RAMALLAH, West Bank — In a bid to undercut his Hamas rivals and solidify control in the West Bank, Palestinian Authority President Mahmoud Abbas is working to dilute the power of the fractured Palestinian legislature and expand the role of controversial military courts.
In his latest move, made public Monday by a Palestinian human rights group, Abbas issued a decree granting broad power to military courts to decide the fate of Palestinians accused of harming "public safety."
The order will allow military judges to handle new charges against civilians.
The latest moves by Abbas are drawing criticism from human rights groups and a cross-section of Palestinian lawmakers.
Even some of his advisers view the presidential decrees as risky steps that could undermine the foundation of a fragile government once viewed as the best hope for establishing a healthy democracy in the Arab Middle East.
"In my opinion, this could be the beginning of the end of the Palestinian Authority," said Mustafa Barghouti, an independent lawmaker who served as information minister in the now-dissolved coalition government.
Since Hamas seized military and political control of the Gaza Strip last month, Abbas has declared a state of emergency, dissolved the young coalition government, established a pro-Western emergency Cabinet, outlawed armed militias, given the new government power to crack down on Hamas charities and repealed laws giving Palestinian lawmakers a chance to quickly reject the president's hand-picked ministers.
Military and security courts became a point of contention under the late Palestinian leader Yasser Arafat, who was criticized by human rights groups for establishing system of show trials used to silence critics. In one 1999 case, a Palestinian military officer was tried, sentenced for causing "public disorder" and executed within hours, before he had a chance to appeal his death sentence.
"This is dangerous for the future," said Dr. Ali Kashan, an Abbas legal adviser who helped write the legal framework for the Palestinian Authority. "Abu Mazen (Abbas) and some people around him — they would like to have everything within the state of emergency. This is misguided, especially for rights and freedoms."
Abbas backers say the president's measures are a response to the Hamas military campaign in Gaza, which swiftly toppled government fighters loyal to the president and his secular Fatah party. Abbas' first move was to fire Hamas leader Ismail Haniyeh as prime minister and install economist Salam Fayyad as head of a temporary emergency Cabinet.
The United States and Israel moved quickly to boost Abbas by ending a 17-month financial boycott of the Palestinian Authority. That helped Abbas, who has long been criticized as weak and indecisive, regain some support.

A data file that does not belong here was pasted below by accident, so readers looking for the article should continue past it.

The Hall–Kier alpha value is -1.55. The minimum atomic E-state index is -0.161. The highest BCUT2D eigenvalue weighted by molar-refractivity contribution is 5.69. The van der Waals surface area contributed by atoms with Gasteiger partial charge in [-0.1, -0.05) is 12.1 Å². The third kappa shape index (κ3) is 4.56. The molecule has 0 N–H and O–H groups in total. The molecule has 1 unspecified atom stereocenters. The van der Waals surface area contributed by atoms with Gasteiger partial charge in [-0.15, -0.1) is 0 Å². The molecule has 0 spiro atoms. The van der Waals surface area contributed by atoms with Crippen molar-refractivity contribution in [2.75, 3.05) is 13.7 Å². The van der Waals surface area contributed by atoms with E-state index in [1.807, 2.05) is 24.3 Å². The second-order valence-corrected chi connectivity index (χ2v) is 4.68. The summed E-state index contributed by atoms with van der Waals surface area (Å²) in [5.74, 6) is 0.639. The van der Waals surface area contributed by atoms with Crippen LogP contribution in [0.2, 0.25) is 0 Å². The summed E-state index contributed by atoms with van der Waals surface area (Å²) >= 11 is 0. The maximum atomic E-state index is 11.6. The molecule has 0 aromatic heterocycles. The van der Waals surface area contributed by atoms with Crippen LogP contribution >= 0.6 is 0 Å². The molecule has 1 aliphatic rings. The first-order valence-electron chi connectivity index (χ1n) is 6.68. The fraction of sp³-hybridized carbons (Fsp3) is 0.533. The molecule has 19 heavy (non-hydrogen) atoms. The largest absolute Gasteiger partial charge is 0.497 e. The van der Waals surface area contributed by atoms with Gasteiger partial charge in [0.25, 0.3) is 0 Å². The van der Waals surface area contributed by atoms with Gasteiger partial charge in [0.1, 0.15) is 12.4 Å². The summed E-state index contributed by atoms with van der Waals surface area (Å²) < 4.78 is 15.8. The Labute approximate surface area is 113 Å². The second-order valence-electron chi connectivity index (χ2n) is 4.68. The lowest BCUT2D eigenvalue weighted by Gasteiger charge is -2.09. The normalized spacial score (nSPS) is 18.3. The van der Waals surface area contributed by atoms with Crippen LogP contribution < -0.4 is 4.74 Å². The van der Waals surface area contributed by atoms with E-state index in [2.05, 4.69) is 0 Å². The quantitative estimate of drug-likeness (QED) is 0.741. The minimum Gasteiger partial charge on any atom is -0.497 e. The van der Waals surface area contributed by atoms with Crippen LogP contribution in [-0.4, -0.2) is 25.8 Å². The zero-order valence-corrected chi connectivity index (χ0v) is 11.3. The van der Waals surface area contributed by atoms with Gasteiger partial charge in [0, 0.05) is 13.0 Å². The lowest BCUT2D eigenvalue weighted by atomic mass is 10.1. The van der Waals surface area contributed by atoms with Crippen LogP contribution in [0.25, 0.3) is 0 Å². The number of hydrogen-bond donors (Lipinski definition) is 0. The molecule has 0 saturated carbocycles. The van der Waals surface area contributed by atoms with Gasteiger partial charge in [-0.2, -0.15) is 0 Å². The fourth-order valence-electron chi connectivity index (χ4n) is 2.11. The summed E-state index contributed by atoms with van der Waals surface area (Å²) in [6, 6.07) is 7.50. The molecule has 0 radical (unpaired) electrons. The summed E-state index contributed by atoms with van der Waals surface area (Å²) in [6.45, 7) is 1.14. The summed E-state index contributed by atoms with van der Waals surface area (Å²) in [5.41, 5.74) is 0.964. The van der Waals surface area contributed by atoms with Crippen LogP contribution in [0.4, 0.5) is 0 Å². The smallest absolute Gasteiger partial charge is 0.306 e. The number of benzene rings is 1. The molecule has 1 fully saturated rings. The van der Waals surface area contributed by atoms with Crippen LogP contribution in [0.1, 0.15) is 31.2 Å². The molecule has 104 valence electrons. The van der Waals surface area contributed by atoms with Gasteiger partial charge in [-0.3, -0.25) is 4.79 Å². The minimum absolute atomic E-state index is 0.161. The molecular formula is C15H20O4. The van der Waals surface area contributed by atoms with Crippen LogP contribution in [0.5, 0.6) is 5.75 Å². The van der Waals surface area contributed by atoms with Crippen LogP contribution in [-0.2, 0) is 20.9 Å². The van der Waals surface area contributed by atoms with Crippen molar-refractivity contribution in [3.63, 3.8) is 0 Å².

But Abbas' strategy still isn't clear. By law, he must obtain support from two-thirds of the Palestinian parliament to extend the life of the Fayyad Cabinet beyond 30 days — which expires this weekend.
The State Department had no comment Monday on Abbas' latest move, but has previously indicated it will give Abbas broad leeway in using his emergency powers. When asked about the deadline, Secretary of State Condoleezza Rice said last month that the U.S. government "will leave to the Palestinians issues of how they work their own constitutional issues."
Abbas has called for a new legislative session to begin on Tuesday. But the parliament, dominated by Hamas members, has been paralyzed. Nearly a third of the 132 Palestinian lawmakers — mainly Hamas members — have been rounded up by Israeli soldiers and thrown in jail indefinitely. The legislature hasn't met to consider serious business in months. Hamas refuses to recognize the president's actions. And it is unlikely that enough lawmakers will turn up to hold a new session.
"The whole legislative structure right now is not working," said Jibril Mohammed, a researcher at Panorama, a Palestinian nonprofit pro-democracy group. "The whole parliament is a tool now in the internal struggle. It's not a democratic tool now."
If the parliament session falters, Abbas is expected to take new steps to establish a revamped caretaker government headed by Fayyad. But that's likely to further alienate Hamas, which has been calling for talks with Abbas to resurrect the unity government.
Abbas and his allies appear more inclined to push for new elections in hopes that voters would reject Hamas and return Fatah to power. Since Fatah has done little to address the perception that it's corrupt, that is far from certain.
It's also impossible to envision fair elections being held in the current environment. Hamas forces in the Gaza Strip would likely prevent a vote from taking place. The Islamist group is also worried that Israel will do all it can to prevent Hamas from taking part in new elections and will probably boycott any elections.
"Any new election is a game to get Hamas out," said Ayman Daraghmeh, one of the Hamas lawmakers who hasn't been thrown in an Israeli jail. "Any new elections would not be fair."
Hamas is pressing for renewed talks with Fatah, but any new unity government would likely lead to renewed isolation for the Palestinian Authority if it again refuses to explicitly embrace a two-state solution and accept Israel as a neighbor.
"There is a crisis of legitimacy in Palestine right now," Mohammed said. "We are in need of a new Palestinian social contract."